As old duffers head towards their dotage (or, in my case, “anecdotage”),
they tend to reminisce and ramble. I’m doing a little of the former this month, but hope to avoid the latter. However, if you’ve browsed through my previous essays on this site, you’ll know I can’t give any guarantee.
As often happens, my train of thought originates from a couple of recent articles in the newspaper I regularly read. One concerned a “Super jelly” which scientists in (I think) Oxford are perfecting. It’s intended to replace worn cartilage in our ancient joints, and has considerable promise. Trials are afoot.
When the Bone Boffin replaced my right knee with an artificial one, some five years ago, we talked about that very idea. I argued that inserting some sort of artificial gunk – a lubricant to stop bones rubbing together – made more sense than replacing the entire joint. I would be simpler, too.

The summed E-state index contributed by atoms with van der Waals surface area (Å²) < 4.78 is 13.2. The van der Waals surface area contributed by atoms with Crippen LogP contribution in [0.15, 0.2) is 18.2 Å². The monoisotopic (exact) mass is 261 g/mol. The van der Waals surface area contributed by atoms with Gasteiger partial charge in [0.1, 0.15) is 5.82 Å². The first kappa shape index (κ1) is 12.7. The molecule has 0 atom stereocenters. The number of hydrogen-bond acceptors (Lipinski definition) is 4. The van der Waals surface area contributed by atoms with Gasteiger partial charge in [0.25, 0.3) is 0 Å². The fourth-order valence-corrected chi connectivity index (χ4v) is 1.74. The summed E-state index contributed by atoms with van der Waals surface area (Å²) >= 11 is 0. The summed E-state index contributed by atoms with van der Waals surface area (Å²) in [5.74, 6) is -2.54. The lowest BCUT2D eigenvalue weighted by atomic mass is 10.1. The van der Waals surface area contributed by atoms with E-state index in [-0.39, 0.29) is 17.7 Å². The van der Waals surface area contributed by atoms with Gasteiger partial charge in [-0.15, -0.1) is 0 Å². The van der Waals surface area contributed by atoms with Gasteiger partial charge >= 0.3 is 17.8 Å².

He agreed, mentioning research being carried out in Canada, or somewhere else far away. But, he added, at least another couple of decades would pass before significant progress was likely.
He now has designs on my left knee. Maybe my left hip, too. With NHS waiting lists as they are, I could well be “gunked” instead of sawn. Who knows?
(The thought that “Who Knows?” is an appropriate title for this month’s musings has just struck me. So “Who Knows?” it is.)
Who knows what scientific or technical breakthroughs lie ahead to tackle problems to which we cannot see an easy solution? Who knows what lies in store to make life easier or more convenient?
When I began my travel writing career 60 years ago, I had to carry wads of foreign currency and traveller’s cheques. In my wildest dreams I never imagined that a piece of plastic smaller than a playing card would take their place. A piece of plastic would settle my hotel bill, buy a meal, hire a car, or even pay for an aircraft ticket.